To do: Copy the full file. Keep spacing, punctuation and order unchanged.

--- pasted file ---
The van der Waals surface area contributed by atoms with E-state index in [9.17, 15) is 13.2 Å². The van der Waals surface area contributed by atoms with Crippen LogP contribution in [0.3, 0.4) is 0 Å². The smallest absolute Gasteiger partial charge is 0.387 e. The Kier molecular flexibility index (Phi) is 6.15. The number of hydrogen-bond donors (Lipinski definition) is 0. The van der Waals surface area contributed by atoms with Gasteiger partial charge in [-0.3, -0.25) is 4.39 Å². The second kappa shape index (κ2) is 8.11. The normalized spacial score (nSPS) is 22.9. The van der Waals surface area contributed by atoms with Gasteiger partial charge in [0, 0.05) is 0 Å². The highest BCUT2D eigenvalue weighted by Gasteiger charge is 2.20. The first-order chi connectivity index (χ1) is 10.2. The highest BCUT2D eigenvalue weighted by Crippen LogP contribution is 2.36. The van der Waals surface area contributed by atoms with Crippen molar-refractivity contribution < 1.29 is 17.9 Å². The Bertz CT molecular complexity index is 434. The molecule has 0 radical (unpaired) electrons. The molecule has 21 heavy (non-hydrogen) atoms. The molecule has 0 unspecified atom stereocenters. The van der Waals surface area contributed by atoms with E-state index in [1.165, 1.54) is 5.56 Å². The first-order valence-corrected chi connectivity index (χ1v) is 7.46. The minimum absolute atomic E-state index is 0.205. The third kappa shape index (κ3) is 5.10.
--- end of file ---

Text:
The van der Waals surface area contributed by atoms with E-state index in [9.17, 15) is 13.2 Å². The van der Waals surface area contributed by atoms with Crippen LogP contribution in [0.3, 0.4) is 0 Å². The smallest absolute Gasteiger partial charge is 0.387 e. The Kier molecular flexibility index (Phi) is 6.15. The number of hydrogen-bond donors (Lipinski definition) is 0. The van der Waals surface area contributed by atoms with Gasteiger partial charge in [-0.3, -0.25) is 4.39 Å². The second kappa shape index (κ2) is 8.11. The normalized spacial score (nSPS) is 22.9. The van der Waals surface area contributed by atoms with Gasteiger partial charge in [0, 0.05) is 0 Å². The highest BCUT2D eigenvalue weighted by Gasteiger charge is 2.20. The first-order chi connectivity index (χ1) is 10.2. The highest BCUT2D eigenvalue weighted by Crippen LogP contribution is 2.36. The van der Waals surface area contributed by atoms with Crippen molar-refractivity contribution < 1.29 is 17.9 Å². The Bertz CT molecular complexity index is 434. The molecule has 0 radical (unpaired) electrons. The molecule has 21 heavy (non-hydrogen) atoms. The molecule has 0 unspecified atom stereocenters. The van der Waals surface area contributed by atoms with E-state index in [1.165, 1.54) is 5.56 Å². The first-order valence-corrected chi connectivity index (χ1v) is 7.46. The minimum absolute atomic E-state index is 0.205. The third kappa shape index (κ3) is 5.10.